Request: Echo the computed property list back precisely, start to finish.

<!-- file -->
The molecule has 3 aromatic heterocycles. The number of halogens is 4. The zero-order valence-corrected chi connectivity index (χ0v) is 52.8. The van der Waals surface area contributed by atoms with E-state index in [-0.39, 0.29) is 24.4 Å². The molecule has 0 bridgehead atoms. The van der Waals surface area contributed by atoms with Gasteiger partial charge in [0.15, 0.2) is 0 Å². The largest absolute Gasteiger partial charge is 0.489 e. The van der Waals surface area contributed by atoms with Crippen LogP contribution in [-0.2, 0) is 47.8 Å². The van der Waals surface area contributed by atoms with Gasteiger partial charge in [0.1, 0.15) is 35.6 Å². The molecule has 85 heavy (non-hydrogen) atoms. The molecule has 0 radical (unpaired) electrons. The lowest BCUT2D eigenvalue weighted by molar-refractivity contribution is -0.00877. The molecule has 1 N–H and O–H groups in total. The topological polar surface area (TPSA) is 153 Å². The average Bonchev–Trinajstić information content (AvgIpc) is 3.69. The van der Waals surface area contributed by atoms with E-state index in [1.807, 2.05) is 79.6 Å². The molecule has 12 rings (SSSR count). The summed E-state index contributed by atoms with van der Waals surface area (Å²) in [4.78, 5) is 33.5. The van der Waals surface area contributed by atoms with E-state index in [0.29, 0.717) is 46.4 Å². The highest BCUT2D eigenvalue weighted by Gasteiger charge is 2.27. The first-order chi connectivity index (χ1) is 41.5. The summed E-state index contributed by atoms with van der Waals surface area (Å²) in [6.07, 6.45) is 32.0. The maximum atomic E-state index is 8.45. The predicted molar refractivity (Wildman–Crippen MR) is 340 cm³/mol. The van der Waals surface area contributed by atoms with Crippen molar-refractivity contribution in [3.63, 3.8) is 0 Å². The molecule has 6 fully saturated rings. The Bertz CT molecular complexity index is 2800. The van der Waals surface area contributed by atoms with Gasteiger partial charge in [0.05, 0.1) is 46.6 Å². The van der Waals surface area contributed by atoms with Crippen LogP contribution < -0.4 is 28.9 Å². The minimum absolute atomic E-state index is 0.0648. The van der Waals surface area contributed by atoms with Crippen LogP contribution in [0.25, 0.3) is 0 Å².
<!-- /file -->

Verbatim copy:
The molecule has 3 aromatic heterocycles. The number of halogens is 4. The zero-order valence-corrected chi connectivity index (χ0v) is 52.8. The van der Waals surface area contributed by atoms with E-state index in [-0.39, 0.29) is 24.4 Å². The molecule has 0 bridgehead atoms. The van der Waals surface area contributed by atoms with Gasteiger partial charge in [0.15, 0.2) is 0 Å². The largest absolute Gasteiger partial charge is 0.489 e. The van der Waals surface area contributed by atoms with Crippen LogP contribution in [-0.2, 0) is 47.8 Å². The van der Waals surface area contributed by atoms with Gasteiger partial charge in [0.1, 0.15) is 35.6 Å². The molecule has 85 heavy (non-hydrogen) atoms. The molecule has 0 radical (unpaired) electrons. The lowest BCUT2D eigenvalue weighted by molar-refractivity contribution is -0.00877. The molecule has 1 N–H and O–H groups in total. The topological polar surface area (TPSA) is 153 Å². The average Bonchev–Trinajstić information content (AvgIpc) is 3.69. The van der Waals surface area contributed by atoms with E-state index in [1.807, 2.05) is 79.6 Å². The molecule has 12 rings (SSSR count). The summed E-state index contributed by atoms with van der Waals surface area (Å²) in [4.78, 5) is 33.5. The van der Waals surface area contributed by atoms with E-state index in [0.29, 0.717) is 46.4 Å². The highest BCUT2D eigenvalue weighted by Gasteiger charge is 2.27. The first-order chi connectivity index (χ1) is 41.5. The summed E-state index contributed by atoms with van der Waals surface area (Å²) in [6.07, 6.45) is 32.0. The maximum atomic E-state index is 8.45. The predicted molar refractivity (Wildman–Crippen MR) is 340 cm³/mol. The van der Waals surface area contributed by atoms with Crippen molar-refractivity contribution in [3.63, 3.8) is 0 Å². The molecule has 6 fully saturated rings. The Bertz CT molecular complexity index is 2800. The van der Waals surface area contributed by atoms with Gasteiger partial charge in [0.05, 0.1) is 46.6 Å². The van der Waals surface area contributed by atoms with Crippen LogP contribution < -0.4 is 28.9 Å². The minimum absolute atomic E-state index is 0.0648. The van der Waals surface area contributed by atoms with Crippen LogP contribution in [0.25, 0.3) is 0 Å².